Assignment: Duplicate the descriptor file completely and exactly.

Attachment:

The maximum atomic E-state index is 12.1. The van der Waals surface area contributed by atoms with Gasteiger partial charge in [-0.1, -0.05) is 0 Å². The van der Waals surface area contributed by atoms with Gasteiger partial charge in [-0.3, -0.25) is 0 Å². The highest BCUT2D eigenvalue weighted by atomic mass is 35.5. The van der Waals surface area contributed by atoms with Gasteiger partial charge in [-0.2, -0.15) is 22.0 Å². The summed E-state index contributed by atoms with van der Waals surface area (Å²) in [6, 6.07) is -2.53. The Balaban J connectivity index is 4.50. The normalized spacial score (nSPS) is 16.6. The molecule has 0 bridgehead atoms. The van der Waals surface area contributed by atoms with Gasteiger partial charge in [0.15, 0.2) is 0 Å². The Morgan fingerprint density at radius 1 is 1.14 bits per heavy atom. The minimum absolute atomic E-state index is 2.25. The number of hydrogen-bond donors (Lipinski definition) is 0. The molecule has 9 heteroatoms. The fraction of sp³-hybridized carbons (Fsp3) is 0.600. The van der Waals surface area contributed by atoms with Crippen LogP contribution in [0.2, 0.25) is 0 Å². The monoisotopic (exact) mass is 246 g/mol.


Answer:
The maximum atomic E-state index is 12.1. The van der Waals surface area contributed by atoms with Gasteiger partial charge in [-0.1, -0.05) is 0 Å². The van der Waals surface area contributed by atoms with Gasteiger partial charge in [-0.3, -0.25) is 0 Å². The highest BCUT2D eigenvalue weighted by atomic mass is 35.5. The van der Waals surface area contributed by atoms with Gasteiger partial charge in [-0.2, -0.15) is 22.0 Å². The summed E-state index contributed by atoms with van der Waals surface area (Å²) in [6, 6.07) is -2.53. The Balaban J connectivity index is 4.50. The normalized spacial score (nSPS) is 16.6. The molecule has 0 bridgehead atoms. The van der Waals surface area contributed by atoms with Gasteiger partial charge in [0.15, 0.2) is 0 Å². The Morgan fingerprint density at radius 1 is 1.14 bits per heavy atom. The minimum absolute atomic E-state index is 2.25. The number of hydrogen-bond donors (Lipinski definition) is 0. The molecule has 9 heteroatoms. The fraction of sp³-hybridized carbons (Fsp3) is 0.600. The van der Waals surface area contributed by atoms with Crippen LogP contribution in [0.2, 0.25) is 0 Å². The monoisotopic (exact) mass is 246 g/mol.